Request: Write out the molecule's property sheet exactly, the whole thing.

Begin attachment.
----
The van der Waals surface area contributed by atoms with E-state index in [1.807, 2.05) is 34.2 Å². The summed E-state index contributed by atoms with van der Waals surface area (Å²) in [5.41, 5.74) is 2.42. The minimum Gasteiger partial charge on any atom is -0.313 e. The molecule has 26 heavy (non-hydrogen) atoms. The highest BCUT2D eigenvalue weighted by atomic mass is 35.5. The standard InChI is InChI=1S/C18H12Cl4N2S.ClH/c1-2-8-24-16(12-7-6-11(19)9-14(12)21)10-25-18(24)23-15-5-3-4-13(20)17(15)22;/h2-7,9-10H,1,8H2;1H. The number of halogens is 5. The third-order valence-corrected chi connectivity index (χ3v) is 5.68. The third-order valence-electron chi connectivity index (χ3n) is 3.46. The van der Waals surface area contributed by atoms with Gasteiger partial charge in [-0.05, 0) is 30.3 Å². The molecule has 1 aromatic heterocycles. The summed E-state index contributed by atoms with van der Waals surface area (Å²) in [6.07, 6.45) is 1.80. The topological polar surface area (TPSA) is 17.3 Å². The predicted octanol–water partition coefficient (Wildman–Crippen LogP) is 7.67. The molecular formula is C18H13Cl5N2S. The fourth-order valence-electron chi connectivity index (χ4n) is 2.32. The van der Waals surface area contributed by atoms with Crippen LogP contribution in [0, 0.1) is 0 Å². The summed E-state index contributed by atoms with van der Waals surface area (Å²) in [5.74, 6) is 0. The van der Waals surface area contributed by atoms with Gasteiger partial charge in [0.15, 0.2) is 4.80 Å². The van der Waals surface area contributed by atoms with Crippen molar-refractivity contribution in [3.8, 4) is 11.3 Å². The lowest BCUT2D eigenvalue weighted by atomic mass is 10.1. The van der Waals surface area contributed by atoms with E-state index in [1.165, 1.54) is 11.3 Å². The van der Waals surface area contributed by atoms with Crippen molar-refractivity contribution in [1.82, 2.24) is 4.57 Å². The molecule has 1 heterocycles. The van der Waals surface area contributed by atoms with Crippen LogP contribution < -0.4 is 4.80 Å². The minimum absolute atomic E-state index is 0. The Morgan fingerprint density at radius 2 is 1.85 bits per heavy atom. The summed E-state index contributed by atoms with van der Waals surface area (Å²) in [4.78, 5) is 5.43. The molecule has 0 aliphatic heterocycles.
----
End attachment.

The van der Waals surface area contributed by atoms with E-state index in [1.807, 2.05) is 34.2 Å². The summed E-state index contributed by atoms with van der Waals surface area (Å²) in [5.41, 5.74) is 2.42. The minimum Gasteiger partial charge on any atom is -0.313 e. The molecule has 26 heavy (non-hydrogen) atoms. The highest BCUT2D eigenvalue weighted by atomic mass is 35.5. The standard InChI is InChI=1S/C18H12Cl4N2S.ClH/c1-2-8-24-16(12-7-6-11(19)9-14(12)21)10-25-18(24)23-15-5-3-4-13(20)17(15)22;/h2-7,9-10H,1,8H2;1H. The number of halogens is 5. The third-order valence-corrected chi connectivity index (χ3v) is 5.68. The third-order valence-electron chi connectivity index (χ3n) is 3.46. The van der Waals surface area contributed by atoms with Gasteiger partial charge in [-0.05, 0) is 30.3 Å². The molecule has 1 aromatic heterocycles. The summed E-state index contributed by atoms with van der Waals surface area (Å²) in [6.07, 6.45) is 1.80. The topological polar surface area (TPSA) is 17.3 Å². The predicted octanol–water partition coefficient (Wildman–Crippen LogP) is 7.67. The molecular formula is C18H13Cl5N2S. The fourth-order valence-electron chi connectivity index (χ4n) is 2.32. The van der Waals surface area contributed by atoms with Crippen LogP contribution in [0, 0.1) is 0 Å². The summed E-state index contributed by atoms with van der Waals surface area (Å²) in [5.74, 6) is 0. The van der Waals surface area contributed by atoms with Gasteiger partial charge in [0.15, 0.2) is 4.80 Å². The van der Waals surface area contributed by atoms with Crippen molar-refractivity contribution in [3.8, 4) is 11.3 Å². The lowest BCUT2D eigenvalue weighted by atomic mass is 10.1. The van der Waals surface area contributed by atoms with E-state index in [1.165, 1.54) is 11.3 Å². The van der Waals surface area contributed by atoms with Crippen molar-refractivity contribution in [1.82, 2.24) is 4.57 Å². The molecule has 1 heterocycles. The van der Waals surface area contributed by atoms with Crippen LogP contribution < -0.4 is 4.80 Å². The minimum absolute atomic E-state index is 0. The Morgan fingerprint density at radius 2 is 1.85 bits per heavy atom. The summed E-state index contributed by atoms with van der Waals surface area (Å²) in [4.78, 5) is 5.43. The molecule has 0 aliphatic heterocycles.